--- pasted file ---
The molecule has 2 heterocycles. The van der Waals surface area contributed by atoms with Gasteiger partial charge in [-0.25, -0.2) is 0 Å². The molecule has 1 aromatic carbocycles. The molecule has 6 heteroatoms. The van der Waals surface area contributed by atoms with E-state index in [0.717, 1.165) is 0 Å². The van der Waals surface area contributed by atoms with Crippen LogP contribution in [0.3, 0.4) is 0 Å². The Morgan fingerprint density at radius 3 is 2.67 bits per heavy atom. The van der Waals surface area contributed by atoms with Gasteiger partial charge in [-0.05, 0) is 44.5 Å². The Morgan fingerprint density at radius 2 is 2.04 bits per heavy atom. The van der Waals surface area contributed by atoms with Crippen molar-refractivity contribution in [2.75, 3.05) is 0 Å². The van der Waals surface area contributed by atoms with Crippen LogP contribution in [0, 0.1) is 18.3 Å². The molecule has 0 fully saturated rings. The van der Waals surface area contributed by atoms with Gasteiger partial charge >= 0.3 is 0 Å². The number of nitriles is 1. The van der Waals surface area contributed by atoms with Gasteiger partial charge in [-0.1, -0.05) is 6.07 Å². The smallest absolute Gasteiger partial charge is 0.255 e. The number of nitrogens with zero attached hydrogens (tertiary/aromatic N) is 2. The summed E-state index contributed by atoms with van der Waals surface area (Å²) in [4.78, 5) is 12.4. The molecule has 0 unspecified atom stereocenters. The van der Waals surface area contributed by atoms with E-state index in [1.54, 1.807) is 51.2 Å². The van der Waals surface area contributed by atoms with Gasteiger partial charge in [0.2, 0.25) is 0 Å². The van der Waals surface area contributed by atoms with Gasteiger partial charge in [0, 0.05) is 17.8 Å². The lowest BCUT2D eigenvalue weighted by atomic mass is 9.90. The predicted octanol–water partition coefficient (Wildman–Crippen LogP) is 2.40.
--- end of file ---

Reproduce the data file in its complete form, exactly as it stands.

The molecule has 2 heterocycles. The van der Waals surface area contributed by atoms with Gasteiger partial charge in [-0.25, -0.2) is 0 Å². The molecule has 1 aromatic carbocycles. The molecule has 6 heteroatoms. The van der Waals surface area contributed by atoms with E-state index in [0.717, 1.165) is 0 Å². The van der Waals surface area contributed by atoms with Crippen LogP contribution in [0.3, 0.4) is 0 Å². The Morgan fingerprint density at radius 3 is 2.67 bits per heavy atom. The van der Waals surface area contributed by atoms with Gasteiger partial charge in [-0.05, 0) is 44.5 Å². The Morgan fingerprint density at radius 2 is 2.04 bits per heavy atom. The van der Waals surface area contributed by atoms with Crippen molar-refractivity contribution in [2.75, 3.05) is 0 Å². The van der Waals surface area contributed by atoms with Crippen LogP contribution in [0, 0.1) is 18.3 Å². The molecule has 0 fully saturated rings. The van der Waals surface area contributed by atoms with Gasteiger partial charge >= 0.3 is 0 Å². The number of nitriles is 1. The van der Waals surface area contributed by atoms with Gasteiger partial charge in [-0.1, -0.05) is 6.07 Å². The smallest absolute Gasteiger partial charge is 0.255 e. The number of nitrogens with zero attached hydrogens (tertiary/aromatic N) is 2. The summed E-state index contributed by atoms with van der Waals surface area (Å²) in [4.78, 5) is 12.4. The molecule has 0 unspecified atom stereocenters. The van der Waals surface area contributed by atoms with E-state index in [1.54, 1.807) is 51.2 Å². The van der Waals surface area contributed by atoms with Gasteiger partial charge in [0.2, 0.25) is 0 Å². The van der Waals surface area contributed by atoms with Gasteiger partial charge in [0, 0.05) is 17.8 Å². The lowest BCUT2D eigenvalue weighted by atomic mass is 9.90. The predicted octanol–water partition coefficient (Wildman–Crippen LogP) is 2.40.